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How to Prove Liability in a Florida Car Accident Case

fault in a car accidentFlorida relies on a no-fault system for car accident coverage, allowing each driver to collect payment from his or her own insurance company after a crash. However, if the injuries from an accident are severe, or cause lifelong difficulty, the victim can pursue a car accident claim against the at-fault driver.

In order to get proper compensation after a serious accident, the victim (and the victim’s attorney) have to be able to prove that the at-fault
driver made a mistake, was negligent, or was otherwise
responsible for causing the crash.

Ways to Prove Fault in a Car Accident Case

Even if it seems obvious to everyone involved in the crash, fault can be difficult to prove. In order to establish liability, you have to collect evidence that you were following traffic laws and the other driver was not. Most of the proof in your case is taken directly from the crash scene, but there are some worthwhile pieces of evidence that can be gathered after the incident, including:

  • Police reports. Serious accidents often have police and emergency responders on the scene. Officers are required to fill out official reports about the accident, and these reports are full of the police officer’s observations and notes on the crash. The official report is one of the major pieces of evidence in proving liability, as it can include information on driver behavior, suspicions of drinking or drug use, and whether any traffic citations were issued at the scene of an accident. You should always request a copy of the police report after it's filed.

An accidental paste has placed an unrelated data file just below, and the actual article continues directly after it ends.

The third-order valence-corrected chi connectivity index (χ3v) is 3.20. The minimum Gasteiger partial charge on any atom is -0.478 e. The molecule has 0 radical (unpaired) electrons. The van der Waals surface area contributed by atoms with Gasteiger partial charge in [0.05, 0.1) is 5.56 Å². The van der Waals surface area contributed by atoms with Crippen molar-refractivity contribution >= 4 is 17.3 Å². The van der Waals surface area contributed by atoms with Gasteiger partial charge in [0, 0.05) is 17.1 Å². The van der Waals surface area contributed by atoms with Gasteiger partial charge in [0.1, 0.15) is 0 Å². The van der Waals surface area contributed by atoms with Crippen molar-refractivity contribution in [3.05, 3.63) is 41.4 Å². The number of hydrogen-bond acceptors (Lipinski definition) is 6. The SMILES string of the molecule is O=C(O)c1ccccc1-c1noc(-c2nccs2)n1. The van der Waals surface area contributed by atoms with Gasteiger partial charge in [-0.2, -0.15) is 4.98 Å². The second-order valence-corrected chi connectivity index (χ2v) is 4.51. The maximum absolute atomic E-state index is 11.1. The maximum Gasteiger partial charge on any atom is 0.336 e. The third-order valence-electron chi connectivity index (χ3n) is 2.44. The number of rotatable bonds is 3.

• Photos. Pictures allow a judge and jury to easily see the damage done to your vehicle and the injuries you sustained. These images show the extent of your losses, and help to prove liability. Information regarding the location and extent of the damage to your car may be used as an indication of how fast the other car was traveling and the position of the car before you were struck. Pictures of the accident site—including posted traffic signs, skid marks, debris, obstructions, and other objects on the roadway—can go even further in determining fault.
     
  • Documents. Repair statements and medical records may resolve any disputes about the seriousness of your injuries. Towing records, bills from mechanics and body shops, and statements from your doctors can refute claims from the other driver that your injuries weren't severe.
     
  • Statements. If there were witnesses present at the crash scene, request a recorded or written statement of their observations. For example, two or three people who saw the accident who all agree on the mistakes made by the other driver can greatly benefit your case.
     
  • Traffic laws. State traffic laws, also known as the vehicle code, are publicly posted online and explain in plain language what is and what isn't legal behavior on the road. Citing the exact wording and section of the traffic code that was violated by the other driver can help you prove your argument in court.
     
  • Type of crash. Some accidents are known as “no-doubt” crashes due to the nature of the collision. For instance, rear-end collisions are almost always the fault of the driver in the following car, since he or she did not leave adequate following distance. Similarly, a driver turning left in an intersection is almost always liable for a crash with a vehicle traveling straight in the opposite direction.

 

While Florida law requires a victim to suffer permanent injury in order to pursue a car accident case, this is generally accepted to mean an injury that has cost the victim over $10,000. A successful case can not only cover the accident costs, but also allow a victim to recover damages for pain, suffering, and mental anguish. Our accident attorneys don't charge any upfront fees in injury cases, so call us today for an evaluation of your case.

 

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